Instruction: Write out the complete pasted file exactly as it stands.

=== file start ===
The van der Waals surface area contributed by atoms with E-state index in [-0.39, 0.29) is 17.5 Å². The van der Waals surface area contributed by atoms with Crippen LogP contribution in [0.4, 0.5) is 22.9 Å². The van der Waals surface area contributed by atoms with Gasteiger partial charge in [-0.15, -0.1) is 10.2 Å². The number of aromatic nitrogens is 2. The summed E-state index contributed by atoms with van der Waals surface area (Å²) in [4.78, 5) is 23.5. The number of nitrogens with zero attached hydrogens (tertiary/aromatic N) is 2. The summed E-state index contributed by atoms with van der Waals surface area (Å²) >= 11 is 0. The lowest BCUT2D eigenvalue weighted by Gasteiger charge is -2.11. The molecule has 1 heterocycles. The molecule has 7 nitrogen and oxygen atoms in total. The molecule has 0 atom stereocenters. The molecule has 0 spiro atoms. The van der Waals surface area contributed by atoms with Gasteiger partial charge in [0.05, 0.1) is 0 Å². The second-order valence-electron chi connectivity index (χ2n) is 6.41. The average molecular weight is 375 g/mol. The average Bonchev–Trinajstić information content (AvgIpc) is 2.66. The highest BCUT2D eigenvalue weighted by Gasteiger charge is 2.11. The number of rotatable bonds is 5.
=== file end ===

The van der Waals surface area contributed by atoms with E-state index in [-0.39, 0.29) is 17.5 Å². The van der Waals surface area contributed by atoms with Crippen LogP contribution in [0.4, 0.5) is 22.9 Å². The van der Waals surface area contributed by atoms with Gasteiger partial charge in [-0.15, -0.1) is 10.2 Å². The number of aromatic nitrogens is 2. The summed E-state index contributed by atoms with van der Waals surface area (Å²) in [4.78, 5) is 23.5. The number of nitrogens with zero attached hydrogens (tertiary/aromatic N) is 2. The summed E-state index contributed by atoms with van der Waals surface area (Å²) >= 11 is 0. The lowest BCUT2D eigenvalue weighted by Gasteiger charge is -2.11. The molecule has 1 heterocycles. The molecule has 7 nitrogen and oxygen atoms in total. The molecule has 0 atom stereocenters. The molecule has 0 spiro atoms. The van der Waals surface area contributed by atoms with Gasteiger partial charge in [0.05, 0.1) is 0 Å². The second-order valence-electron chi connectivity index (χ2n) is 6.41. The average molecular weight is 375 g/mol. The average Bonchev–Trinajstić information content (AvgIpc) is 2.66. The highest BCUT2D eigenvalue weighted by Gasteiger charge is 2.11. The number of rotatable bonds is 5.